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  • Writer's pictureBob Brooks

Could There Be More Banks In Trouble?


Why is the government acting so spooked about the banking system?

A recent study sheds some light on it. According to the NY Post: Nearly 200 banks could fail the same way SVB did: study (nypost.com).

Nearly 200 more banks may be vulnerable to the same type of risk that took down Silicon Valley Bank: the value of the assets they hold.  There are 186 banks across the country that could fail if half of their depositors quickly withdraw their funds, a new study published on the Social Science Research Network found.

It comes down to the government bonds that the bank holds, as well as the relationship between bond prices and interest rates.

When interest rates go up, bond prices go down. When interest rates go down, bond prices go up.


The problem started with the Fed’s fight against inflation. In order to fight inflation, the Fed started raising interest rates. As a result, banks who hold these bonds were watching as the bonds lost billions of dollars because of rising interest rates.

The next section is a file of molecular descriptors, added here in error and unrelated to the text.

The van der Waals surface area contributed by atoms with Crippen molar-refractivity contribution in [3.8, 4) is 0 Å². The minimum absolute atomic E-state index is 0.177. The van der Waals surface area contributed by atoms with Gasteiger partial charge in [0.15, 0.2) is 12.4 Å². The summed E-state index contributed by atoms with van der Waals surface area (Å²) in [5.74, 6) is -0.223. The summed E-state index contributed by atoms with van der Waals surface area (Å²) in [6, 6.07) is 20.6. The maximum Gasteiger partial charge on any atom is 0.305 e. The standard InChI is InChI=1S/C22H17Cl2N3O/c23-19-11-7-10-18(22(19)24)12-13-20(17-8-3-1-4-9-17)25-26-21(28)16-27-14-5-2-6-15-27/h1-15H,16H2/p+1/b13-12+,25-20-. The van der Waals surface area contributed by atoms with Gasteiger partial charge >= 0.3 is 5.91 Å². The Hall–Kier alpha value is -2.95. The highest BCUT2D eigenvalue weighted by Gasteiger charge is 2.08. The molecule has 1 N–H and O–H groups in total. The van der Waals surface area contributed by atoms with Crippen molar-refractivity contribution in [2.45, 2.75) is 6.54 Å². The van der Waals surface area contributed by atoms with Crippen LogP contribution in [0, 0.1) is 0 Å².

A bank is okay as long as they are not forced to sell the bonds. However, a bank could be forced to sell those bonds at a loss because customers are withdrawing funds from the bank. The bank has to report those losses, customers get anxious, the bank tries to raise money, social media spreads the panic, customers are afraid the bank will become insolvent, and billions of dollars are withdrawn in a matter of hours. They call this a run on the bank.

Generally speaking, this is what happened to Silicon Valley Bank. As the panic spread, Silicon Valley Bank customers tried to withdraw $42 billion in one day.


There are 4,844 insured commercial banks in the US. The study above reports that 186 banks could get into trouble. You might think that 186 banks is a small number compared to the total number of banks in the US. Just remember, wildfires are started with a single match and just a little wind.


Did you know you can work with Bob as your financial advisor? Schedule a no-cost advice session with Bob today by emailing info@prudentmoney.com or by calling our office at 972-386-0384 X 206

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